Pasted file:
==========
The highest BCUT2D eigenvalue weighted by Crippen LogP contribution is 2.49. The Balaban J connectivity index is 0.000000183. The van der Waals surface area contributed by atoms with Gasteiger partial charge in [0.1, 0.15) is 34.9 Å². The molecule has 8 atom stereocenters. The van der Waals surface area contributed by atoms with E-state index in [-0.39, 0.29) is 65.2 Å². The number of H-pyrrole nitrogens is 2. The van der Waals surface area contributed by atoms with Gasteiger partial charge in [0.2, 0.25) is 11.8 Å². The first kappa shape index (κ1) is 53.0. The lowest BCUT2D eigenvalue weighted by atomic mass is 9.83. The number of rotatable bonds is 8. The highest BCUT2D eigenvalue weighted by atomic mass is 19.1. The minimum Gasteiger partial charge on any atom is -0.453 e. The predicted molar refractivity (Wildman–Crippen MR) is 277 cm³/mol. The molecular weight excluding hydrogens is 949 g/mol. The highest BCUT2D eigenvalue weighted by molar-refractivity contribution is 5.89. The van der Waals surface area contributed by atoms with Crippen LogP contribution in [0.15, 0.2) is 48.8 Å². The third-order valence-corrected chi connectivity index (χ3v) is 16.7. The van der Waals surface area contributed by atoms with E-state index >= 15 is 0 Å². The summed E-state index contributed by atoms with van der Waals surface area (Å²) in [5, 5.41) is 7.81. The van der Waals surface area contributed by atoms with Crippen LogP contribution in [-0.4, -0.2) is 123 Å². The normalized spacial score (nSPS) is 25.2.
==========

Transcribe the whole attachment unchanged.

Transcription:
The highest BCUT2D eigenvalue weighted by Crippen LogP contribution is 2.49. The Balaban J connectivity index is 0.000000183. The van der Waals surface area contributed by atoms with Gasteiger partial charge in [0.1, 0.15) is 34.9 Å². The molecule has 8 atom stereocenters. The van der Waals surface area contributed by atoms with E-state index in [-0.39, 0.29) is 65.2 Å². The number of H-pyrrole nitrogens is 2. The van der Waals surface area contributed by atoms with Gasteiger partial charge in [0.2, 0.25) is 11.8 Å². The first kappa shape index (κ1) is 53.0. The lowest BCUT2D eigenvalue weighted by atomic mass is 9.83. The number of rotatable bonds is 8. The highest BCUT2D eigenvalue weighted by atomic mass is 19.1. The minimum Gasteiger partial charge on any atom is -0.453 e. The predicted molar refractivity (Wildman–Crippen MR) is 277 cm³/mol. The molecular weight excluding hydrogens is 949 g/mol. The highest BCUT2D eigenvalue weighted by molar-refractivity contribution is 5.89. The van der Waals surface area contributed by atoms with Crippen LogP contribution in [0.15, 0.2) is 48.8 Å². The third-order valence-corrected chi connectivity index (χ3v) is 16.7. The van der Waals surface area contributed by atoms with E-state index >= 15 is 0 Å². The summed E-state index contributed by atoms with van der Waals surface area (Å²) in [5, 5.41) is 7.81. The van der Waals surface area contributed by atoms with Crippen LogP contribution in [-0.4, -0.2) is 123 Å². The normalized spacial score (nSPS) is 25.2.